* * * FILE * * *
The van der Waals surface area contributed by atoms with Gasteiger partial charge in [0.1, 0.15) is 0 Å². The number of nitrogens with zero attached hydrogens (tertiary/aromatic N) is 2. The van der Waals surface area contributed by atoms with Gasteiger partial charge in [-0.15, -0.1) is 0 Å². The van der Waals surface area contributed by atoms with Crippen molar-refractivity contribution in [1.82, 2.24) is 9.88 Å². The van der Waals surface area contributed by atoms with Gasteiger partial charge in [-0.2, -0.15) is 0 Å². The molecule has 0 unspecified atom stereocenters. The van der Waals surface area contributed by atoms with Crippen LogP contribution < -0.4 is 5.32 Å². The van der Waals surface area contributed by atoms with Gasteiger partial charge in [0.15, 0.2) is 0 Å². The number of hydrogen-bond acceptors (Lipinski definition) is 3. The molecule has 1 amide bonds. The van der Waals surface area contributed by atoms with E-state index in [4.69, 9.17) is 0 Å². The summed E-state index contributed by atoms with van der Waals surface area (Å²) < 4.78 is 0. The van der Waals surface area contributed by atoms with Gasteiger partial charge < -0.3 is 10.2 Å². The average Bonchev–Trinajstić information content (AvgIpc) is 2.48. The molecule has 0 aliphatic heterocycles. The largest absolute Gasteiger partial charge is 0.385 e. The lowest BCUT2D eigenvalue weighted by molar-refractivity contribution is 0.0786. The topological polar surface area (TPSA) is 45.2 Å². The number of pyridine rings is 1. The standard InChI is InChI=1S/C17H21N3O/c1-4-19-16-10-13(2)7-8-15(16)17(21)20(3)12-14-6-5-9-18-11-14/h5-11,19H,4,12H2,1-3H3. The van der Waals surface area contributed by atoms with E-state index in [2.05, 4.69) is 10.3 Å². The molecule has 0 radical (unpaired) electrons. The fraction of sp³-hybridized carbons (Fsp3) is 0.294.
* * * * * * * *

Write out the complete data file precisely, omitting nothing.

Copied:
The van der Waals surface area contributed by atoms with Gasteiger partial charge in [0.1, 0.15) is 0 Å². The number of nitrogens with zero attached hydrogens (tertiary/aromatic N) is 2. The van der Waals surface area contributed by atoms with Gasteiger partial charge in [-0.15, -0.1) is 0 Å². The van der Waals surface area contributed by atoms with Crippen molar-refractivity contribution in [1.82, 2.24) is 9.88 Å². The van der Waals surface area contributed by atoms with Gasteiger partial charge in [-0.2, -0.15) is 0 Å². The molecule has 0 unspecified atom stereocenters. The van der Waals surface area contributed by atoms with Crippen LogP contribution < -0.4 is 5.32 Å². The van der Waals surface area contributed by atoms with Gasteiger partial charge in [0.15, 0.2) is 0 Å². The number of hydrogen-bond acceptors (Lipinski definition) is 3. The molecule has 1 amide bonds. The van der Waals surface area contributed by atoms with E-state index in [4.69, 9.17) is 0 Å². The summed E-state index contributed by atoms with van der Waals surface area (Å²) < 4.78 is 0. The van der Waals surface area contributed by atoms with Gasteiger partial charge < -0.3 is 10.2 Å². The average Bonchev–Trinajstić information content (AvgIpc) is 2.48. The molecule has 0 aliphatic heterocycles. The largest absolute Gasteiger partial charge is 0.385 e. The lowest BCUT2D eigenvalue weighted by molar-refractivity contribution is 0.0786. The topological polar surface area (TPSA) is 45.2 Å². The number of pyridine rings is 1. The standard InChI is InChI=1S/C17H21N3O/c1-4-19-16-10-13(2)7-8-15(16)17(21)20(3)12-14-6-5-9-18-11-14/h5-11,19H,4,12H2,1-3H3. The van der Waals surface area contributed by atoms with E-state index in [2.05, 4.69) is 10.3 Å². The molecule has 0 radical (unpaired) electrons. The fraction of sp³-hybridized carbons (Fsp3) is 0.294.